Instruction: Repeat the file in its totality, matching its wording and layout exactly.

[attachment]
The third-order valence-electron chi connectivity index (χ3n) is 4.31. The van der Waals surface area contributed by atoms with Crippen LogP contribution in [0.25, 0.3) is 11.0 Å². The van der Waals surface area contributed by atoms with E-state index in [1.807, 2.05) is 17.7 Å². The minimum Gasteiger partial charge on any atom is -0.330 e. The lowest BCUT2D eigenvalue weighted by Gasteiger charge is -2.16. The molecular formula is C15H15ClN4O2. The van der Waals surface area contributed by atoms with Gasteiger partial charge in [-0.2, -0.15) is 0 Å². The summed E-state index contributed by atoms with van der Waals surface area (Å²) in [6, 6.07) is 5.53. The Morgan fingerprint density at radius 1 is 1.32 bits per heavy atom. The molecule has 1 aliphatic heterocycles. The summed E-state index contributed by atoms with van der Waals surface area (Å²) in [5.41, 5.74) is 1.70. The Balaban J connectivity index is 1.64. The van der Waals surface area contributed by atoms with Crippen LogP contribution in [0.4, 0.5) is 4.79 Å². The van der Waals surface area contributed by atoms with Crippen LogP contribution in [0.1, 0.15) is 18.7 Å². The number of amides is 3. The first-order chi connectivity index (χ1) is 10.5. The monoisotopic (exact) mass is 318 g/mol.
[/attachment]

The third-order valence-electron chi connectivity index (χ3n) is 4.31. The van der Waals surface area contributed by atoms with Crippen LogP contribution in [0.25, 0.3) is 11.0 Å². The van der Waals surface area contributed by atoms with E-state index in [1.807, 2.05) is 17.7 Å². The minimum Gasteiger partial charge on any atom is -0.330 e. The lowest BCUT2D eigenvalue weighted by Gasteiger charge is -2.16. The molecular formula is C15H15ClN4O2. The van der Waals surface area contributed by atoms with Gasteiger partial charge in [-0.2, -0.15) is 0 Å². The summed E-state index contributed by atoms with van der Waals surface area (Å²) in [6, 6.07) is 5.53. The Morgan fingerprint density at radius 1 is 1.32 bits per heavy atom. The molecule has 1 aliphatic heterocycles. The summed E-state index contributed by atoms with van der Waals surface area (Å²) in [5.41, 5.74) is 1.70. The Balaban J connectivity index is 1.64. The van der Waals surface area contributed by atoms with Crippen LogP contribution in [0.4, 0.5) is 4.79 Å². The van der Waals surface area contributed by atoms with Crippen LogP contribution in [0.1, 0.15) is 18.7 Å². The number of amides is 3. The first-order chi connectivity index (χ1) is 10.5. The monoisotopic (exact) mass is 318 g/mol.